Nell is a grown up now, well, the outline of one, she has a 401K and she has vacation days, and the horse trainer isn’t even training anymore, she’s doing real estate in some flyover state when Nell last heard, but other than the card — the absence of her name — no one has ever blamed her. And you can’t move on by having your name left off something. She doesn’t know how it works, exactly, but she knows it doesn’t work like that.

No one writes lyric realism because of bullshit transitions like this.

No one has talked for the last 10 minutes except to the server, so Nell excuses herself, meets him at the bar with her credit card. She’s signs and doesn’t listen when her father says why did you do that, because exactly: why did she do that? Then home again to collect laptops and books from the counter, the couch arm. The mother flips through unopened mail, let down again. (And now maybe we are given her name on the envelopes — Charmaine.) The younger sister drives back to her apartment to feed the requisite cat. A rescue, of course.

The mother and father don’t even cross paths; they have become experts in asymptotic movement.

Charmaine pours herself a nightcap of wine, turns on the television. On it, strangers are walking through empty houses and talking to the camera about closet space and southern exposure with half-hearted cheer, like each house is an entrée they are required to split, and the realtors waiters whose job is to check in and convince them that they have both made excellent choices. These shows are stupid, she knows, hour after hour of boring interchangeable people waving around their boring interchangeable needs. Backsplash, formica, hardwood, half-bath.

But the houses! They’re so clean, so empty! Even the furnished ones: You could go in and sit in any chair. When Charmaine was growing up, her mother slept on the couch because her bed was always covered with laundry, papers to grade. Unopened mail. Insert object here. The kitchen table too, no daylight at all. Charmaine scared Dan the first time she went over to his condo, her eyes fogged up when he opened his front door nervously to reveal all those clean surfaces. How could she explain her gratitude, right then? Her exponentialing love? So she just sat in the very middle of the couch with her hands out as far as they’d go, touching each spacious cushion, saying Thank you and It’s beautiful until he finally believed her — I’m okay, she laughed — and sat down next to her. Kneeled a year later before that same couch, a little awkwardly because of the coffee table, and asked if she’d thought about things, like ever, and after?

Dan, father/husband, Ruiner of Things, goes upstairs and brushes and puts on his pajamas, which he keeps folded on the counter in front of his electric toothbrush, a sink down from where he sets Char’s cup of coffee each morning, and where he goes to retrieve it later, always untouched. As I said, no one changes. He puts on the mask that pushes air into his nose, because sometimes in the night he stops taking air in on his own. Char finally convinced him to do a sleep study and sure enough, the machine found jaggy green seconds when he stopped breathing. The mask slips loose in the night; it gives him horrible dreams. But he wears it anyway. Ruiner, maybe, but an obedient one. (That singer down on Miller, what was her name?) He turns out the light and is glad to be off his feet. Ever since the sleep study, his wife’s been telling their friends at dinner parties about the mask, like it is a victory in her column. (He reaches through the dark and turns on the breathing machine.) And after all, it probably is.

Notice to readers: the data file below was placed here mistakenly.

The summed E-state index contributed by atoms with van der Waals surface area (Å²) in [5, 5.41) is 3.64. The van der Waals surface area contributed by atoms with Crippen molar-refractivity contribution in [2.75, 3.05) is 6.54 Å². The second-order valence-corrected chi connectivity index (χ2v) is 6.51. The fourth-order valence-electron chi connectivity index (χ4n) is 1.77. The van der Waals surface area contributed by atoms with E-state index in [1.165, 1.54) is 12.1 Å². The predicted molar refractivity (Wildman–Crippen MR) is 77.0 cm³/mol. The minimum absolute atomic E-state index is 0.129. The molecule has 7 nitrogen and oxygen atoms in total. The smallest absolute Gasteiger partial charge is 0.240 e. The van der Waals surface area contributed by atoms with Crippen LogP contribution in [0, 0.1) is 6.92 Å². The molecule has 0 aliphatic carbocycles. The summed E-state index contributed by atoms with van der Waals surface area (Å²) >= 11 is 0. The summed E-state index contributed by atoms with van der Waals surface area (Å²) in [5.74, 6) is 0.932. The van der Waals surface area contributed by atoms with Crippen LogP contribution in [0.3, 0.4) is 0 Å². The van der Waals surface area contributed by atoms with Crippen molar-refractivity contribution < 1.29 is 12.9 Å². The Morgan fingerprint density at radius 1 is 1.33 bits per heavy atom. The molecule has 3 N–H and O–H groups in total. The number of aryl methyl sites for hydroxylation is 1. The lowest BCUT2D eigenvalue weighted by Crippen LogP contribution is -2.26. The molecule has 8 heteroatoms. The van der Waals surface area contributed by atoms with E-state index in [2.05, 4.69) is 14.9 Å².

The sisters agree on this, though they will not discuss it for years: love without columns.

No one writes lyric realism anymore because the endings get away from you, they fragment, fall apart like crackers in water. The unhit sister, alone again in the white noise of her parents’ separate insomnias, puts on a CD of German songs she checked it out of the library. She doesn’t know German; she’s just hoping they are loud and full of consonants. In bed, clothes still on, she finds her place in the book. The dogs curl up on the rug beside her bed. One of them can’t jump up on the bed anymore, the joints are gone, and again, this is not why anyone gets a Kindle, to read about the gradually failing joints of an old terrier. The younger dog stays on the floor, too, in solidarity.

After awhile, Nell puts the book down. Can’t do anything else while listening to this music. She likes it so much, especially the first three songs, she considers stealing the liner notes, mostly because her sister Cassie would approve, would find it the right combination of meaningless and brave. And if that’s not exactly a pardon, then maybe it’s time for Nell to admit she doesn’t know what one would look like.

Downstairs, a thud, like something big hitting the front door. She freezes, the book splayed dumb in her lap. The dogs go before anyone knows anything, not quite barking; Nell hopes they’re right. The bells of their collars shake, sing down the hall toward whatever’s happened, tripping, fading down the stairs, as if bringing the news in reverse.


Kate Petersen’s work has appeared in New England Review, The Collagist, Revolver, The Rumpus, The Iowa Review and elsewhere. She lives and writes in Minneapolis, and on twitter at @KateLPetersen.